Things I miss in my part of the 20th century. Back to Molly's home page
I miss mostly the years that I grew up. I was born
on East 41st street at home in a house that we rented.
I spent my very young years on east 40th street in Cleveland. This was up till I was 9 years old. Below are some memories of this time.
On 40th Street
I went to Case Elementary School, which was my educational start. Our home on E. 40th St. was a big house built in the late 1800's. Incidentally I still remember the address it was 1627. There were two houses on the lot - one in front, and one in the back. We had big parlor and a little parlor (where we had our Angelus upright piano). The dining room was in the center. It was also huge. We had big kitchen, pantry, and two bedrooms and a bath.
E. 40th St. was a main street that went from St. Clair Ave. to Euclid Ave. At the corner of Euclid there were many famous old mansions, including the John D. Rockefeller estate.
My father used to take my brother and I for a walk up to Euclid Ave. It was good long walk and sometimes he would carry me home. Enough reminiscing about 40th street.
Then I moved to 15814 Huntmere Ave. That was in 1923. Huntmere at that time was still a dirt road as it was a newer neighborhood. We got along very well at Huntmere. Our house was a duplex and we lived downstairs. I married my husband Joe in 1940 and we moved into the upstairs apartment at 15812 Huntmere Ave. We had a very nice home in the upstairs apartment. Joe and my children Tom and Barbara, and I had a very fulfilling 15 years. We lived there untill 1955, when we moved to Skyline Drive in Richmond Hts.
|We seemed to have a lot more fun than the young people of today. There were fascinating places like Euclid Beach Amusement Park.|
I always remember dancing at the Euclid Beach ballroom that had a beautiful crystal ball in the center of the dance floor.
There were many great dance bands
that played there like Ozzie Nelson's Band with his his wife Harriet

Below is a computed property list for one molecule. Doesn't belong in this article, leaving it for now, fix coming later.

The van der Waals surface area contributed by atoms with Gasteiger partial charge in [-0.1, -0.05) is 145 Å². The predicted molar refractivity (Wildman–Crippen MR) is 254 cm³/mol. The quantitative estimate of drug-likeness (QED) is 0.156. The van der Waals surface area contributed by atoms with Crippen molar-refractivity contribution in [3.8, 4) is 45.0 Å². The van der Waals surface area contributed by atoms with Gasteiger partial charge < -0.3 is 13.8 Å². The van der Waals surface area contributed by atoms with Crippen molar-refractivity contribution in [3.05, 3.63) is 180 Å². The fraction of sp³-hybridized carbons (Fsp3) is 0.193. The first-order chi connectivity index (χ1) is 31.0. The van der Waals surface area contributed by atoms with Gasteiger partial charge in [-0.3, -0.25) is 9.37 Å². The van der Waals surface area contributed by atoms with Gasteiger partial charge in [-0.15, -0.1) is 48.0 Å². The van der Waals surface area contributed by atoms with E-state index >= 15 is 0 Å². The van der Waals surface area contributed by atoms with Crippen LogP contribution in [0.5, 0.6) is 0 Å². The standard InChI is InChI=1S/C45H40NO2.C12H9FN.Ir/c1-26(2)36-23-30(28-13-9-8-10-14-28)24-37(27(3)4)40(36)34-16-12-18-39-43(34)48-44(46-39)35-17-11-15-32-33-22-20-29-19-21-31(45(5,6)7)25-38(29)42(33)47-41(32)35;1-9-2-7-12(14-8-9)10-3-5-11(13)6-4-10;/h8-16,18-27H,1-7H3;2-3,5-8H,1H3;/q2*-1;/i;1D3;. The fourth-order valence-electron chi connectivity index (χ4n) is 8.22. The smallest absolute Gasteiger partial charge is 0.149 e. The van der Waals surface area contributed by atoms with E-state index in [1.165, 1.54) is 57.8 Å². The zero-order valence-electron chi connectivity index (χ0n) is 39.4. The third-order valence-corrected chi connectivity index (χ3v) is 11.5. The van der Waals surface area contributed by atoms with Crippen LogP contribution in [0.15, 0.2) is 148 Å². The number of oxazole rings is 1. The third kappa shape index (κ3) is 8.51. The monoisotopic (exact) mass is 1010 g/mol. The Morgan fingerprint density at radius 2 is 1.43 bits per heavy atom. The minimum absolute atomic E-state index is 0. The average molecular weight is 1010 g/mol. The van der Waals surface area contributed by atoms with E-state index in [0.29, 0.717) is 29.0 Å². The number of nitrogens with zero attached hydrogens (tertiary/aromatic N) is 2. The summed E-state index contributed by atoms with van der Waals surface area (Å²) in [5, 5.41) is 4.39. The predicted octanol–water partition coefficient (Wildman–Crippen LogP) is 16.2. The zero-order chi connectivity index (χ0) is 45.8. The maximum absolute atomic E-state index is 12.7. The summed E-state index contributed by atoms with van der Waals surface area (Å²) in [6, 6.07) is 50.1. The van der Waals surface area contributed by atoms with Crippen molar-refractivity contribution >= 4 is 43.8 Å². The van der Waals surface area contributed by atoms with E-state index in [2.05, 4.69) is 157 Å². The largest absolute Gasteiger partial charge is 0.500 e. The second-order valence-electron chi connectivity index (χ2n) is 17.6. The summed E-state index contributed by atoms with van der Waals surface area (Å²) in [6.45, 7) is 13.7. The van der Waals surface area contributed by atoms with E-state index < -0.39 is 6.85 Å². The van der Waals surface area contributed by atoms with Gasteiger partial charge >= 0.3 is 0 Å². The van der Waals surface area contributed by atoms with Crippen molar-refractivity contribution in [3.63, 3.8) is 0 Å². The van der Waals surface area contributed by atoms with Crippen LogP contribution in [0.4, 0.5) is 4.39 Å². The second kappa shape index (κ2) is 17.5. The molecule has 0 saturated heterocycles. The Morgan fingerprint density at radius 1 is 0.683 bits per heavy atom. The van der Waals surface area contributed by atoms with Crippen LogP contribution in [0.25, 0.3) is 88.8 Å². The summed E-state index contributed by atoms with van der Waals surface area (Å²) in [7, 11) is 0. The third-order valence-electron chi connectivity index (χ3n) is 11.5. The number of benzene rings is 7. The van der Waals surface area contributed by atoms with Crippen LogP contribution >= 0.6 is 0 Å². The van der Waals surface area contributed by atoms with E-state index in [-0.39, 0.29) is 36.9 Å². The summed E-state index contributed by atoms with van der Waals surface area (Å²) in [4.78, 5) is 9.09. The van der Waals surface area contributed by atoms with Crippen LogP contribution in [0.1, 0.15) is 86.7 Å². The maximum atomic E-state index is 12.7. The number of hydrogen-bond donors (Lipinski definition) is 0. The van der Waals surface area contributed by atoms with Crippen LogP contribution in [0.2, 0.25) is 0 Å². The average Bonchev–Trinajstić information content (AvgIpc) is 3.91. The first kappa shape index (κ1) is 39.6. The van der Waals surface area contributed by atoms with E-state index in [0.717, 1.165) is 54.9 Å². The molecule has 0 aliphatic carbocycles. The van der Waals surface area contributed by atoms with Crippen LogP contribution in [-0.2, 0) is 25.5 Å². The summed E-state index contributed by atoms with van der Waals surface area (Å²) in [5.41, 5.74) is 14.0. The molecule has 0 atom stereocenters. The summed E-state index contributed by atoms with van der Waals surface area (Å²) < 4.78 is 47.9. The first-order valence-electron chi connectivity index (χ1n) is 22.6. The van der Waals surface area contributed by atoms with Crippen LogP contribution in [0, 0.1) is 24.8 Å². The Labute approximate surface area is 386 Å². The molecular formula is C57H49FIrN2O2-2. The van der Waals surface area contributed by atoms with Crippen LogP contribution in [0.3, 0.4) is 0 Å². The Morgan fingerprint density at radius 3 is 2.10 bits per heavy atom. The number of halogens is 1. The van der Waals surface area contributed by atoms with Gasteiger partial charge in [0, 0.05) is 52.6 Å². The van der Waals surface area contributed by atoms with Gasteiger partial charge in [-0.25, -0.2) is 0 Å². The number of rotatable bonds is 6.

as the singer. Others were the Dorsey Brothers band, and later
the Tommy Dorsey band, the George Duffy band, and Frankie Carl
the pianist and singer. Another pianist was Eddie Duchin. There
were many more that I can not remember.
It was such a great time to grow up, I did love to dance and listen to the bands. It cost 10 cents a dance (2 tickets) to dance but in the upper balcony people could watch the dancers and listen to the music for free. So many people really enjoyed the wonderful music of the big bands.
My brother Joe worked on the "Dodgem" a bumper car ride at the 'beach'. We used to get free rides on the Dodgem.
Things I don't miss
in my part of the 20th century
The depression, World War II, the Korean war, and the Vietnam war.
World War II
World War II years were very hard on most everyone. Everyone was affected in some way. The rationing which many screamed about wasn't all that bad, we learned to live with it.
I think the weirdest thing was Allsweet Margarine. It was all white and you got a piece of coloring (a cube of yellow) and mixed it in so it would look like butter.
Many of my friends lost loved ones in the war. That was heartbreaking. Too bad - but I think we all got stronger and a little wiser.
We were lucky. Joe (my husband) was in the navy but fortunately never went overseas. He was an Aviation Mechanic stationed in Norman, Okla. His brothers Charles, and John, both in the army went across, but both came home safely.
I miss my husband, and I miss my parents, I seem
to be a survivor, all in all it was a rewarding experience. Hope the new century
is good to all - especially to those I love.
These are some of the things in my part of the 20th century - I am sure there were more. But, we will go on no matter how we started, to the century ahead! Good Luck to us ALL !! Be good to each other always. Molly Feb. 2000. Back to Molly's home page